It has been said a prophet is known, not primarily for his hindsight or foresight, but for his insight.  He saw God’s plan.  He was given insight into the mysteries of God.  He knew the covenant God had made with the people and the response God wanted from them.  Therefore, the true prophet delivered God’s message forcefully and faithfully.  The false prophet does not speak for God, but may make ridiculous predictions about the future.

To be able to understand what a true prophet is, it is necessary to identify false prophets.

God says in our text, “But the prophet who presumes to speak a word in my name that I have not commanded him to speak, or who speaks in the name of other gods, that same prophet shall die.”

Our generation has been treated on several occasions to the kind of false prophet Moses was referring to.  The two most spectacular candidates are, of course, Jim Jones of Jonestown and David Koresh of the Branch Davidian compound outside of Waco.   Each of these men evidentially started out as ardent followers of Jesus Christ, but in each case, they began to speak on their own, rather than seeking to speak the word of God.  Each man became enamored of the power that comes with a charismatic leadership style, with the blind obedience of their followers, the sexual favors of the women in the movements, the ability to fulfill their every whim.

And with that growing power over others came the increasing intolerance for questions and disagreements from anyone at any level.  Each man eventually led his band of believers into some sort of isolated situation – Jim Jones into the jungle of Latin America, and David Koresh into the Waco compound, which was fortified for defense against some vague “Them” they expected to attack.

And ironically, it was that enforced isolation that led the loved ones of those in these groups to bring in the authorities to investigate.  Ironic, because the violent end that each group met was precisely the punishment that God said was due such false prophets.  And ironic, because no one killed them; they killed themselves.

Now for the second question our text raises:  Which prophet (or prophets) is Moses foretelling in the text?  Moses says, “The LORD your God will raise up for you a prophet like me from among you, from your brothers – it is to him you shall listen.”  That question would be easier to answer if our CPH insert had included verses 21 and 22 of Chapter 18 with our text, as those verses make it clear Moses is not talking about one prophet in particular, but a series of prophets, such as Isaiah, Jeremiah, Ezekiel, etc.

Some students of the Bible believe that “a prophet” in the text refers to Jesus, who is said to be our prophet, priest, and king.  But Moses says, “a prophet like me.”  Jesus is the sinless, only son of God, so how could He be like Moses?  So, Moses is talking about a series of prophets, which do culminate in Jesus, who is our prophet above all other prophets.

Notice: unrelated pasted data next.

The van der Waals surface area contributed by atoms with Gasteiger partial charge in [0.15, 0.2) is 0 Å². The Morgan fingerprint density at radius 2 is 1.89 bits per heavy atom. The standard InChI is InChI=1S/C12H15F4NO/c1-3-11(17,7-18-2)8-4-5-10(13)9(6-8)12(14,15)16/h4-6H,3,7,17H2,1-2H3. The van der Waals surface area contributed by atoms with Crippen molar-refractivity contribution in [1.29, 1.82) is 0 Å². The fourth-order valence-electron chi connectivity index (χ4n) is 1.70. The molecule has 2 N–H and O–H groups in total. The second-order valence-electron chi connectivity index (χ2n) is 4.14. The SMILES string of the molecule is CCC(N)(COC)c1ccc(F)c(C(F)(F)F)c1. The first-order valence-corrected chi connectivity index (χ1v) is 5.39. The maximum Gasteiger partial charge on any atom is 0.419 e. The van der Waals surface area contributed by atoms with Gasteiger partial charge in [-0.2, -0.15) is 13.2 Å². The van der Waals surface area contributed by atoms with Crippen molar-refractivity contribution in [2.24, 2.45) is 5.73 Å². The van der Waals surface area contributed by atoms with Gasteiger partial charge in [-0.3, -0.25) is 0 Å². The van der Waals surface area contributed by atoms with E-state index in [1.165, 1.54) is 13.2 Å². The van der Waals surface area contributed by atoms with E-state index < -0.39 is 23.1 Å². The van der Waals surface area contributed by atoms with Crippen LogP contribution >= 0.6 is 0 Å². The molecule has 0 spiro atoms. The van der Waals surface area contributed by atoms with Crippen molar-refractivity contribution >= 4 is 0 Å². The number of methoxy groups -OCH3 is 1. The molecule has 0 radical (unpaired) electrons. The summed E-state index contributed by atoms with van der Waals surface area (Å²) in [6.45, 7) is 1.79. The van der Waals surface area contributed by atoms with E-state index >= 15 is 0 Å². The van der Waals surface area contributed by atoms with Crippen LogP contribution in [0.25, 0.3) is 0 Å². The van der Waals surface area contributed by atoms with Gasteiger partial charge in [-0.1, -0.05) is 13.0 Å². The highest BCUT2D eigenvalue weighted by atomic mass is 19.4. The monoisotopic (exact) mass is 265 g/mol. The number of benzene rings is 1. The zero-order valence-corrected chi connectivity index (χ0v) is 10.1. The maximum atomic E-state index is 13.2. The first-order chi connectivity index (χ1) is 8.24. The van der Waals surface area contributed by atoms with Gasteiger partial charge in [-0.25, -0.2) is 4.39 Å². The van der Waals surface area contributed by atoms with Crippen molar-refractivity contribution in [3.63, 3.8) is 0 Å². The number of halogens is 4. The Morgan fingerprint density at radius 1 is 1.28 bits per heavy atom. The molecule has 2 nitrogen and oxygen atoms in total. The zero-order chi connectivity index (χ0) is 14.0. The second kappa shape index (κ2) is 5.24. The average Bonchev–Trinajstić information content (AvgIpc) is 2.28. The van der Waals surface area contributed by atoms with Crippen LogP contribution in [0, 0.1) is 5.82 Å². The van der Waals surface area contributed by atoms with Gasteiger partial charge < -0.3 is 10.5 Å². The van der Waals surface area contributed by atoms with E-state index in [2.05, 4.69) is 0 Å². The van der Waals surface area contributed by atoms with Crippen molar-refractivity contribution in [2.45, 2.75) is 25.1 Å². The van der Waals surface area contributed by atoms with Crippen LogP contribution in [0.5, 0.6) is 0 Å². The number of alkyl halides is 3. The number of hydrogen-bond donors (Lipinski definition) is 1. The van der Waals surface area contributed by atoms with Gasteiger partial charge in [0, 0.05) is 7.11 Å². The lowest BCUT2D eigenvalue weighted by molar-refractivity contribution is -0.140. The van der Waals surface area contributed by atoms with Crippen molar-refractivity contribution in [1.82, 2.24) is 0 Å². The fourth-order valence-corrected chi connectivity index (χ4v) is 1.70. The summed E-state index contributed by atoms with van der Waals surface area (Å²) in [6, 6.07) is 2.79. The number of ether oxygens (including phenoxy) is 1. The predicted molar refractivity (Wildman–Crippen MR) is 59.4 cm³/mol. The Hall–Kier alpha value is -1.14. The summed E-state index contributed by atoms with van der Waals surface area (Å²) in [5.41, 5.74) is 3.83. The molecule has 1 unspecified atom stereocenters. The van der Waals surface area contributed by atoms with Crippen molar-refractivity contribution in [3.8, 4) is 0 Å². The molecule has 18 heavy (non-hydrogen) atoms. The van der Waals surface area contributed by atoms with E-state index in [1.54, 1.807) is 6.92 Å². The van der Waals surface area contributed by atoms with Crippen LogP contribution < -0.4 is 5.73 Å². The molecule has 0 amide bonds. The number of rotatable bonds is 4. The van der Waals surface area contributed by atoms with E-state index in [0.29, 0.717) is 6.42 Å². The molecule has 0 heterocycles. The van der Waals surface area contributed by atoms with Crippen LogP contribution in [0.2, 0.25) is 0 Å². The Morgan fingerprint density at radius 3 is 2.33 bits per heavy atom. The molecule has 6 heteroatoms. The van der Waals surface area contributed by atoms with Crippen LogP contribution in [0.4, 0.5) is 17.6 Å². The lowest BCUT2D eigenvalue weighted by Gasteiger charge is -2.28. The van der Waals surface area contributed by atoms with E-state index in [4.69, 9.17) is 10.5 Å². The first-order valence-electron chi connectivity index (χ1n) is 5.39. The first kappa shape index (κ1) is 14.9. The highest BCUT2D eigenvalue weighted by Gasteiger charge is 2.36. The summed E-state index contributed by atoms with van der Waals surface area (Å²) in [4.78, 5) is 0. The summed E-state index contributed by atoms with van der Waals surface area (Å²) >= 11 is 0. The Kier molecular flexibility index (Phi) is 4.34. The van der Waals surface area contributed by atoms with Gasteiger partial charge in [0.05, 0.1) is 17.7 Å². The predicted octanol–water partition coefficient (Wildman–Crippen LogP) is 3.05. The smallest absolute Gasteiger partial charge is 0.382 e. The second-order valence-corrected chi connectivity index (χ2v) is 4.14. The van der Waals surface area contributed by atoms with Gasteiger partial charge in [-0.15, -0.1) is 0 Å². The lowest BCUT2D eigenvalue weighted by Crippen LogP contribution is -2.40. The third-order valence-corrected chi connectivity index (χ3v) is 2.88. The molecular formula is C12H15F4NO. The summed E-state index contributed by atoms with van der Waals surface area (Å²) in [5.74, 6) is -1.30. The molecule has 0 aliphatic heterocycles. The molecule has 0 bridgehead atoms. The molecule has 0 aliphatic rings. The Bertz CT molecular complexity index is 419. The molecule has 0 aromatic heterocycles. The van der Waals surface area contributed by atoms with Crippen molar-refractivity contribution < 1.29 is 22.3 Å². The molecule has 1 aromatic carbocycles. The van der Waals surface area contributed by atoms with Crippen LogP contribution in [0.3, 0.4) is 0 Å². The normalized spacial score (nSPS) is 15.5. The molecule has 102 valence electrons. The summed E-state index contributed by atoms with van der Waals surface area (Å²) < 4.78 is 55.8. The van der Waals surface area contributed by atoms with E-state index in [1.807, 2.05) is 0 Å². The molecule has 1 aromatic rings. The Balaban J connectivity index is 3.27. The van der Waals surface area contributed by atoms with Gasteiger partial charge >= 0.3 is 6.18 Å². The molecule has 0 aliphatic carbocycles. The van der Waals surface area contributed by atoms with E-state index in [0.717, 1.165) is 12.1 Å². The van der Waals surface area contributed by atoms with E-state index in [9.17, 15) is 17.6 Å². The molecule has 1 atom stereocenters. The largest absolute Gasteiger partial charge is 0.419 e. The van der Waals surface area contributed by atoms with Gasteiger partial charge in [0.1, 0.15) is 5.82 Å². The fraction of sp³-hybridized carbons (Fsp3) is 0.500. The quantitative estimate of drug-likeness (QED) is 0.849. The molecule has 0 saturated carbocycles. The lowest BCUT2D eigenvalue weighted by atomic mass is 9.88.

No other prophet but Jesus was raised up to free an entire world from sin, to proclaim eternal life to all believers.  So we must listen to this Prophet, Jesus, who speaks the Word of the Lord to us, and we must listen to the other prophets, like Moses, Isaiah, Samuel, etc., because God has spoken through them.

Although much of our text is a warning from Moses, and portions of all proclamations of the other prophets are warnings and admonitions, the prophets also spoke words of healing and comfort to the people.  “Comfort, comfort, my people,” God says through Isaiah, speak tenderly to Jerusalem, and proclaim to her that her hard service has been completed.”

The word of comfort that Moses speaks in our sermon text is the promise that God will send them other prophets to help them, guide them, and care for their spiritual needs.  In the general sense, over the years God has sent pastors to pass on the Word of God and bring comfort and care to the people.

It should be reassuring to all of you here today that God has provided you with “prophets,” the ones like Moses and Isaiah who speak to you through the Bible; the Prophet, Priest and King Jesus who comes to you today in the bread and wine of the Holy Sacrament; and through the lowly preachers who are God’s “care package” to you.  Be comforted knowing that you are completely loved and accepted by God, totally forgiven and redeemed by Jesus, fully healed from the ravages of sin, and truly guaranteed that your search for significance has ended.  Amen.

The peace of God which passes all understanding, keep your hearts and minds through Christ Jesus.